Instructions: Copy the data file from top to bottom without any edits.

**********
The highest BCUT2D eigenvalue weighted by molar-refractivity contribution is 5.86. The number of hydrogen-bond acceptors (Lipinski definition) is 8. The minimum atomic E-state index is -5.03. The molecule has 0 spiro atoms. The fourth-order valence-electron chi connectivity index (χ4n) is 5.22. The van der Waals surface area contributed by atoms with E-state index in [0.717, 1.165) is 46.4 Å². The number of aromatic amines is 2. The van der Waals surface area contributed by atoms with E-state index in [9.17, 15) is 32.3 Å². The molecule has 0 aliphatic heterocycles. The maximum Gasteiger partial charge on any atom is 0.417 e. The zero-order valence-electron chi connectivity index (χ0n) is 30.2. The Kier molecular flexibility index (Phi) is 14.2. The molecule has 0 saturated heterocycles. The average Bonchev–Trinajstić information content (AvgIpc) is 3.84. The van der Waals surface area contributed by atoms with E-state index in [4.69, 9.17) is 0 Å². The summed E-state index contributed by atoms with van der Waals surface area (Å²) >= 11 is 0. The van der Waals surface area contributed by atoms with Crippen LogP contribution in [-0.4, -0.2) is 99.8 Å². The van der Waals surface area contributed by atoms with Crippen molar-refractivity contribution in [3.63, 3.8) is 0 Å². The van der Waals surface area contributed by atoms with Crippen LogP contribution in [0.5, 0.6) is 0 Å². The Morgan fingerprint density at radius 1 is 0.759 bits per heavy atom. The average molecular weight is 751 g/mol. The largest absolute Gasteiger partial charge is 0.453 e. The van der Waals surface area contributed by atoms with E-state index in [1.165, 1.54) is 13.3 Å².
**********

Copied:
The highest BCUT2D eigenvalue weighted by molar-refractivity contribution is 5.86. The number of hydrogen-bond acceptors (Lipinski definition) is 8. The minimum atomic E-state index is -5.03. The molecule has 0 spiro atoms. The fourth-order valence-electron chi connectivity index (χ4n) is 5.22. The van der Waals surface area contributed by atoms with E-state index in [0.717, 1.165) is 46.4 Å². The number of aromatic amines is 2. The van der Waals surface area contributed by atoms with E-state index in [9.17, 15) is 32.3 Å². The molecule has 0 aliphatic heterocycles. The maximum Gasteiger partial charge on any atom is 0.417 e. The zero-order valence-electron chi connectivity index (χ0n) is 30.2. The Kier molecular flexibility index (Phi) is 14.2. The molecule has 0 saturated heterocycles. The average Bonchev–Trinajstić information content (AvgIpc) is 3.84. The van der Waals surface area contributed by atoms with E-state index in [4.69, 9.17) is 0 Å². The summed E-state index contributed by atoms with van der Waals surface area (Å²) >= 11 is 0. The van der Waals surface area contributed by atoms with Crippen LogP contribution in [-0.4, -0.2) is 99.8 Å². The van der Waals surface area contributed by atoms with Crippen molar-refractivity contribution in [3.63, 3.8) is 0 Å². The van der Waals surface area contributed by atoms with Crippen LogP contribution in [0.5, 0.6) is 0 Å². The Morgan fingerprint density at radius 1 is 0.759 bits per heavy atom. The average molecular weight is 751 g/mol. The largest absolute Gasteiger partial charge is 0.453 e. The van der Waals surface area contributed by atoms with E-state index in [1.165, 1.54) is 13.3 Å².